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Discussion Starter · #1 ·
I keep reading about honey rooms or honey houses. Obviously it would be great to have a stand alone space for this but....

I have a couple of options. I have a 1000 squarefeet of basement that is basically all one room. It is a multi purpose area with a home theater at one end, a large 14 person dining/conference table with rolling chairs at the other end and a kitchen in the middle. the floor is tiled and all items are movable even the kitchen "island". The large table is multifunctional and used for homeschooling as well as dinner parties. I have padding and plastic covers for it.

I also have a 24x21 metal building where I store my mowers, tools and soon woodenware.. I have 8 feet of kitchen counter with sink and available electric in one corner of this metal building. The plumbing is for grey water only and does not have large capacity (trench of gravel). I would make a partition and use this space if needed. Of course the basement is climate controlled and more comfortable.

I read about someone using craft paper and that seems like it would cover most of my concerns for working in the basement, in that wax seems like it would be my biggest concern. Honey is water soluable so it is not a big concern as I have a large commercial mop bucket and a walkin shower in the guest room down there.

So far I have only used crush and strain, but will be purchasing an extractor this summer/early fall. I am curious as to the mess potential with using an extractor and the uncapping process and all that.

I can keep stuff in place for several days if needed in either location. Are there compelling reasons not to process honey in the basement of the house.

Thanks for any insights.
 

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Does your basement have ground level access from outside? If yes, it would be a no brainer for me. My biggest concern would be lugging all that stuff up and down stairs.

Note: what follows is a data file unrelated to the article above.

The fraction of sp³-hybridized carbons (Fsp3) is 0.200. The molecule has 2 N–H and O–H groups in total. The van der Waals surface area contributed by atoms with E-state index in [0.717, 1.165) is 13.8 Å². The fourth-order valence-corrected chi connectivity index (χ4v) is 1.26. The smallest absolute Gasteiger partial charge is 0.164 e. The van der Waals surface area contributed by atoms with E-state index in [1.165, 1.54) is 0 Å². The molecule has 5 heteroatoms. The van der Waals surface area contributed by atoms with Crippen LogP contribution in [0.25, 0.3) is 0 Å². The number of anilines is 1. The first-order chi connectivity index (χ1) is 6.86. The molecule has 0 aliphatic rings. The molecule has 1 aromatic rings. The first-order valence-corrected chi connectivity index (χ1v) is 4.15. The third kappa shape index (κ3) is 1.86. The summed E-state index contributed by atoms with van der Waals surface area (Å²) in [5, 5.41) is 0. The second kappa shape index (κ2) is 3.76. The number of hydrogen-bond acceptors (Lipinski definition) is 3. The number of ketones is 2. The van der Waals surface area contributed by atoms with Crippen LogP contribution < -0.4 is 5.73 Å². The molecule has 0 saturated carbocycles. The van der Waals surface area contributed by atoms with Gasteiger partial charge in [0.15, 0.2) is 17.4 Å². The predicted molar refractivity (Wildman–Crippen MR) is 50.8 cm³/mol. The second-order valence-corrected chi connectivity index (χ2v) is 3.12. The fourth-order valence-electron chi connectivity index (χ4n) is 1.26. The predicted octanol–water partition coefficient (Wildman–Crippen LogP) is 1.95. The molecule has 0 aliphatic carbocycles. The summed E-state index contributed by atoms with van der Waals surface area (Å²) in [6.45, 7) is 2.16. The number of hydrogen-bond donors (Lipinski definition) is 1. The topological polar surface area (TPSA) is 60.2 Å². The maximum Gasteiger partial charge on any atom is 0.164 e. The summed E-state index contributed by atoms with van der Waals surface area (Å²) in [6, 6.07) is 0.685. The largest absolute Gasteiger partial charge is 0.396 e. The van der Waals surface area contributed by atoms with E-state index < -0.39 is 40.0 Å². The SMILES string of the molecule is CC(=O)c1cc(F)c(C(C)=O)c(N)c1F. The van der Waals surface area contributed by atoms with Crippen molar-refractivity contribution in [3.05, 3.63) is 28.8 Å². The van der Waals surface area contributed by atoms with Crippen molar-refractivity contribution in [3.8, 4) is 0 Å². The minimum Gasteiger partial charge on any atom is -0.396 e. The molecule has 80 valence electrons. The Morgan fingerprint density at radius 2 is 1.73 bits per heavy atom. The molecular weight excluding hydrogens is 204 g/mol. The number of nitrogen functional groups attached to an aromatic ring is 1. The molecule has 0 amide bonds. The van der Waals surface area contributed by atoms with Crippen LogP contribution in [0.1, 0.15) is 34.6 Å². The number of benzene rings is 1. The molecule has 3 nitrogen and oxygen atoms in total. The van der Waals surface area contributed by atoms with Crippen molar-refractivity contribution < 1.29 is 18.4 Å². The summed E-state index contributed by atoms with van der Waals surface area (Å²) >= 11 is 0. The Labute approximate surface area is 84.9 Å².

You will learn that extracting can be done with very little mess if you take the time to set up all steps ahead of time, to keep all the equipment in basically the same area. I extract in my kitchen. The biggest problem is the occasional unseen drip that ends up getting tracked, but since it is all tile, it's nothing a damp paper towel can't fix.
 

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I'm faced with the same issue, except my basement has zero carpet, pure concrete slab and poured walls with a drain.

When you start spilling honey, bees will gather to "get in" that area and a lot of them will find their way in and soon you'll find them inside your home if you go with the basement. Are you going to store your extracted supers in this area as well? If so, then winter time for wax moths in the shed would be better in my opinion.

Some others might chime in on the humidity issues at both places, which I have no clue about yet, but have heard to leave your honey in a warm room at least 24 hours before extracting.
 

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I've used my basement garage 20+ years for extracting and can't see how any place could be better that's not a designated honey house. I've got a sink with hot and cold water, a bathroom, and once I arrive home with the supers of honey I just back in the garage without having to unload until ready to extract if need be. It's a concrete floor so no real concern if wax pieces are stepped on. It's fully wired for 120/240 volt power. Virtually no overhead for a honey extraction room that's used one weekend per year.
 

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I've never had an issue with bees trying to enter the basement and then into the house. Any that are brought in with the supers will congregate on the windows of the garage doors trying to get away ASAP. From my experience that's a non issue.
 

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Think sanitation as you are looking at things. In some states (like mine) honey is considered a food product and processing facilities are regulated.
 

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Discussion Starter · #7 ·
As far as sanitation, the basement would be easier because I can run more water. I use the same space for canning and cheese making.

I was just worried that there was an aspect of mess making I had not experienced yet and needed to be ready for.
 
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